Books Set in Spain – Five Novels to Read Before You Travel

If you are planning a trip to Spain, you might be thinking it is all about the sun, sand and Sangria.

That is the side of Spain that is often portrayed in the popular media, but if you’d like to know a little bit more about the country you are traveling to then it might be time to turn to some books set in Spain that delve into Spanish life and tell us something of the country’s difficult history.

It has not been such a long time since Spain was divided by a bitter civil war and the subsequent years of fascism. It wasn’t until General Francisco Franco died in 1975 after a forty year reign, that the country was able to embark on becoming the democratic country it is today.

You can find out what it was like for Spaniards in those years by reading the following novels.

‘Guernica’ by Dave Boling

The town of Guernica is in the Basque region of northern Spain. In 1937 hundreds of residents were killed when the town was bombed by German and Italian war planes. This inspired Pablo Picasso to create a painting of the event — the horror of the images helping to bring attention to the Spanish Civil War. This novel is the story of that painting and the people depicted in it We become immersed in the lives of the Ansogegui family in the lead up to the war, as well as the devastating years of the war itself — following them as they try to come to terms with the impact the conflict has on themselves and their loved ones. If you’d like to know more about the Basque people and this particular slice of history, then this novel is ideal.

‘The Time of the Doves’ by Merce Rodoreda

Set in Barcelona before, during and after the Civil War, this novel follows the life of Natalia through her suffering and depression. It may be a tear-jerker, but it is also a tale of hope and survival. And when you go to Barcelona, you can visit La Placa Del Diamant, the original Catalan title of the novel, and a crucial location in the novel.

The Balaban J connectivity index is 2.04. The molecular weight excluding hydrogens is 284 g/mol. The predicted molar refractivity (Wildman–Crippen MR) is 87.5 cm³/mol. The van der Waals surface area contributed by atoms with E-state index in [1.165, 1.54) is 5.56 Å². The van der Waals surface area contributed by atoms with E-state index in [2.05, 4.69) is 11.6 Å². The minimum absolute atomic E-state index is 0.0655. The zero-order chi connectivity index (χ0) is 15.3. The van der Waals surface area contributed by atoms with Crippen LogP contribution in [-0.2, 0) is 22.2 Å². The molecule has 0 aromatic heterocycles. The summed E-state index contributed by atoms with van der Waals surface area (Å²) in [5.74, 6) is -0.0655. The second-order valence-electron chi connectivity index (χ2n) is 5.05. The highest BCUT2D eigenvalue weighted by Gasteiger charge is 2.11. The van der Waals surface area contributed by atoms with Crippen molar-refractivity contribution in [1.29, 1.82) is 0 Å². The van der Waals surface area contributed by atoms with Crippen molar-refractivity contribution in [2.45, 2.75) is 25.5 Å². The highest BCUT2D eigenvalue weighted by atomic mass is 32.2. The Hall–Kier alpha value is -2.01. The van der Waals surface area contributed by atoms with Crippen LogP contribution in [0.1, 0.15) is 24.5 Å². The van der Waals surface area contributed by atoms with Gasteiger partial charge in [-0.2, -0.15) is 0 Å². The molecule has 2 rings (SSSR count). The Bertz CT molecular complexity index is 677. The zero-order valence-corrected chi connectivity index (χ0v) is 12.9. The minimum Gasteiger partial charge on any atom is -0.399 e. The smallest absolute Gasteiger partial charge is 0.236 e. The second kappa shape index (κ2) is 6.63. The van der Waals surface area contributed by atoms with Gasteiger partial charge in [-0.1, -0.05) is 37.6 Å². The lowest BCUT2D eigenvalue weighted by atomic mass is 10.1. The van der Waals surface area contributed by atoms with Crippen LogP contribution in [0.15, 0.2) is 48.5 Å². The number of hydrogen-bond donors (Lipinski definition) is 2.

‘A Manuscript of Ashes’ by Antonio Munoz Molina

This novel begins during the latter years of Franco’s reign, in the late 1960’s. Minaya is a university student who has been imprisoned for his role in a demonstration. He flees to the countryside to work on his thesis and becomes absorbed in a story from the past. It’s a mystery, a love story, and a portrayal of the complexities and tumult of the Civil War.

‘Winter in Madrid’ by C.J. Sansom

As the title suggests, the location of this novel is the Spanish capital. Englishman Harry Brett has been sent to Madrid by the British Secret Service to spy on an old friend. It is 1940, and Harry is soon immersed in the political complexities of post-Civil War Spain. There is also of course, a love story or two…

‘The Return’ by Victoria Hislop

This novel is a curious mix of chick-lit and historical fiction. And while the style of the writing could be considered ‘beach read’, the subject matter is not. Told in a mix of past and present, the novel gives a frightening portrayal of the war in the city of Granada. It shows how civil war pits neighbors and even brothers against each other, while the chaos that follow destroys the dreams and relationships of those who are left behind. If you are planning on visiting Granada, then this book is a must.

By all means enjoy the fantastic lifestyle and culture that you will experience on a trip to Spain today, but if you want to really understand the people that you meet on your journey, then any of these books will help you to do that. Immersing yourself in the history of a city or country does much to enhance your travels, so why not read these novels and take that first step. And once you have done that, there are plenty of more books set in Spain to explore….